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Skip to 0 minutes and 21 secondsWell, I am Gertrude Cortenay, Lady Marchioness of Exeter, and we're sitting in the Great Hall at Hampton Court Palace. This is His Grace's Great Hall, the centrepiece of the court. Now, I am a courtier here. I have served at the court for a number of years, as my husband has also. And we are expecting the christening of the new prince, Prince Edward, born just a couple of days ago here at Hampton Court, and, well, much to the happiness of all of England, for we've been expecting this for many, many years. Prince Edward will be christened here at the Chapel Royal. And this will be the start of celebrations over the next few days.

Skip to 0 minutes and 57 secondsSo there will be a great procession going through the Great Hall here, through the whole of Hampton Court Palace, to the Chapel Royal. And then after the christening and I have to say, I am honoured to have the opportunity to carry the prince at the celebration to the Chapel Royal after the christening, there will be feasting here in the Great Hall and more privately for the King, I'm sure. There will be music, dancing, masques, maybe jousting. This has been prepared for months, I'm sure. Because ever since it was decided that the queen would lay in here at Hampton Court Palace, everybody knew that the celebrations would happen here. All of the court will turn out.

Skip to 1 minute and 37 secondsAnd ambassadors, as well, will be visiting the court to take part and to see the security of England. The point of a feast like this is to show that the King has plenty. The point is there's always supposed to be food left on the table at the end, which is distributed to the poor. So there's many courses, meat, obviously, plenty of meat, baked, boiled, fruits, sugared fruits, puddings. But at the centre is the subtlety, which is often a dish made of marchpane, maybe in the fashion of a castle or dragon. I've seen George slaying the dragon. That was one of my favourites. And the point is about that is to be marvelled at.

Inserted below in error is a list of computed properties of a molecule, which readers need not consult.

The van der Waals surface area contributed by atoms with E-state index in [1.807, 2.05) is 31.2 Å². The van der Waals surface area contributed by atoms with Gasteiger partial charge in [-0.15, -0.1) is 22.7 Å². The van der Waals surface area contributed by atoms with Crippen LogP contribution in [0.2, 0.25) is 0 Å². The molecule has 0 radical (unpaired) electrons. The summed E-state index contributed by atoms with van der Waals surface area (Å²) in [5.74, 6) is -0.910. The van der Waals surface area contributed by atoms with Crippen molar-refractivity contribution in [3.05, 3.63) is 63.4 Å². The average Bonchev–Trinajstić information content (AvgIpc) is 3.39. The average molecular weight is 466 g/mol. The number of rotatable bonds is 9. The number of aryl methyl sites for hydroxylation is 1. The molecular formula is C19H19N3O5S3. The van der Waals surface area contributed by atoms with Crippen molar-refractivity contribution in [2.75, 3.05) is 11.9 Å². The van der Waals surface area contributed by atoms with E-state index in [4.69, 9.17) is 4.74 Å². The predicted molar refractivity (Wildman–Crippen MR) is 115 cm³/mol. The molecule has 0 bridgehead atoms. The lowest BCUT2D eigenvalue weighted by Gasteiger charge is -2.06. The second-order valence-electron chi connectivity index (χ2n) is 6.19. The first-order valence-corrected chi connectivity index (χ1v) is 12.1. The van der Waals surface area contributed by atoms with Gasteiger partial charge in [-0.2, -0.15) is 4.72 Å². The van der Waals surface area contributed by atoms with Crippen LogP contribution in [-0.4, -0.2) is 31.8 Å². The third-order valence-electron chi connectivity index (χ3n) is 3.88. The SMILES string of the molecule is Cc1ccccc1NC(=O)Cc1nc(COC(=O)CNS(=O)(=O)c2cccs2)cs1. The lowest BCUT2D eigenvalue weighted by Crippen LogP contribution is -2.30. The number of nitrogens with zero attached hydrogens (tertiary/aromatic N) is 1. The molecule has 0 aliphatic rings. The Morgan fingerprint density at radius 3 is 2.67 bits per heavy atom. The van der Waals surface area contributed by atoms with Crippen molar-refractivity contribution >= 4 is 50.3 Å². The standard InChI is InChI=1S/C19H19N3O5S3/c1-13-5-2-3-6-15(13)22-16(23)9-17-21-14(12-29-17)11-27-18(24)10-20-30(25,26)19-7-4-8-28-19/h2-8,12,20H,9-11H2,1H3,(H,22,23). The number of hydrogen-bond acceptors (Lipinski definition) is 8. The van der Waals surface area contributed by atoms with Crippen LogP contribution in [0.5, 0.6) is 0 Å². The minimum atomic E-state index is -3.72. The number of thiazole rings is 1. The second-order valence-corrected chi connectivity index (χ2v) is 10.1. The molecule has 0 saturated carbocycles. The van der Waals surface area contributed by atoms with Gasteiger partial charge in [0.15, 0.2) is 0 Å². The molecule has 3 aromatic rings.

Skip to 2 minutes and 24 secondsI believe when the French ambassadors visited the court, they marvelled for many, many hours at all the different subtleties that were coming up from the kitchens that were beautifully sculpted and then very finely painted and sat in the middle of the table. They look spectacular. They're not to be eaten. The point is they're to be admired. Now, a lot of the fresh food, of course, is provided locally. That's why His Grace's court will move fairly regularly, because if we stay in one place for too long, the local providers, they will simply run out. And of course, the King is allowed to charge his own terms.

Skip to 3 minutes and 1 secondBut the more expensive foods, things like wine, sugared fruits, that are imported, and as a result will have high import duty upon them, they will have been brought in from ports such as London, obviously for months in advance and be stored here at Hampton Court. We have the cellars and storehouses for things like that. I would have thought they'll be extra storehouses prepared to allow for all the extra visitors that are coming. I can't imagine what it's like. But it will be vast.

Lady Gertrude Cortenay

Now that you’ve learnt about dining at Hampton Court, let’s hear a first hand account from a member of court, Gertrude Cortenay, Marchioness of Exeter. She may even provide an insider’s view of the christening itself.

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This video is from the free online course:

A History of Royal Food and Feasting

University of Reading

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